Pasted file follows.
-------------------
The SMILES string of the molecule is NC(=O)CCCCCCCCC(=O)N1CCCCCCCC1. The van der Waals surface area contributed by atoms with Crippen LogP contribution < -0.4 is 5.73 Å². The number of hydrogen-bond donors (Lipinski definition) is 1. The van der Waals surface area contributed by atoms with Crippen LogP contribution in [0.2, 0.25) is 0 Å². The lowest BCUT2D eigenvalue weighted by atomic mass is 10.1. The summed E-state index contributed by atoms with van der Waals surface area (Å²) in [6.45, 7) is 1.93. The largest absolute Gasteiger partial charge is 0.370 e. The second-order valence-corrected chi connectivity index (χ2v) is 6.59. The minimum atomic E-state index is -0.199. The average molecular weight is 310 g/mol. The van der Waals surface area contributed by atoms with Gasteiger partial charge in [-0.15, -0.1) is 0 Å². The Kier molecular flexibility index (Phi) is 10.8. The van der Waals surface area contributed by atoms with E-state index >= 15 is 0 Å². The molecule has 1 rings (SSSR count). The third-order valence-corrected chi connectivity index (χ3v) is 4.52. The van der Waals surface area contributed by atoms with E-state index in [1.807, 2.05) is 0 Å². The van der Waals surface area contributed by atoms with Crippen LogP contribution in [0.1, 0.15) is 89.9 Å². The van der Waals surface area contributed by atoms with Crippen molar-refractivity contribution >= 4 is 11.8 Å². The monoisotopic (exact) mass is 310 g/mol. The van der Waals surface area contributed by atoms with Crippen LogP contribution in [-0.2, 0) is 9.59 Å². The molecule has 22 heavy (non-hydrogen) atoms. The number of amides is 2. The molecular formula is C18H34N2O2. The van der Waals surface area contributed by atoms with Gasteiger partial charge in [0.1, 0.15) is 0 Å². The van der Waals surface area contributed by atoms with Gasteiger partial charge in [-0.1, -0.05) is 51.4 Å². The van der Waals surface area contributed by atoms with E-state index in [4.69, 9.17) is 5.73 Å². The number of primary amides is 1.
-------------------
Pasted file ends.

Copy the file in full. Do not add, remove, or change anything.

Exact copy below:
The SMILES string of the molecule is NC(=O)CCCCCCCCC(=O)N1CCCCCCCC1. The van der Waals surface area contributed by atoms with Crippen LogP contribution < -0.4 is 5.73 Å². The number of hydrogen-bond donors (Lipinski definition) is 1. The van der Waals surface area contributed by atoms with Crippen LogP contribution in [0.2, 0.25) is 0 Å². The lowest BCUT2D eigenvalue weighted by atomic mass is 10.1. The summed E-state index contributed by atoms with van der Waals surface area (Å²) in [6.45, 7) is 1.93. The largest absolute Gasteiger partial charge is 0.370 e. The second-order valence-corrected chi connectivity index (χ2v) is 6.59. The minimum atomic E-state index is -0.199. The average molecular weight is 310 g/mol. The van der Waals surface area contributed by atoms with Gasteiger partial charge in [-0.15, -0.1) is 0 Å². The Kier molecular flexibility index (Phi) is 10.8. The van der Waals surface area contributed by atoms with E-state index >= 15 is 0 Å². The molecule has 1 rings (SSSR count). The third-order valence-corrected chi connectivity index (χ3v) is 4.52. The van der Waals surface area contributed by atoms with E-state index in [1.807, 2.05) is 0 Å². The van der Waals surface area contributed by atoms with Crippen LogP contribution in [0.1, 0.15) is 89.9 Å². The van der Waals surface area contributed by atoms with Crippen molar-refractivity contribution >= 4 is 11.8 Å². The monoisotopic (exact) mass is 310 g/mol. The van der Waals surface area contributed by atoms with Crippen LogP contribution in [-0.2, 0) is 9.59 Å². The molecule has 22 heavy (non-hydrogen) atoms. The number of amides is 2. The molecular formula is C18H34N2O2. The van der Waals surface area contributed by atoms with Gasteiger partial charge in [0.1, 0.15) is 0 Å². The van der Waals surface area contributed by atoms with Gasteiger partial charge in [-0.1, -0.05) is 51.4 Å². The van der Waals surface area contributed by atoms with E-state index in [4.69, 9.17) is 5.73 Å². The number of primary amides is 1.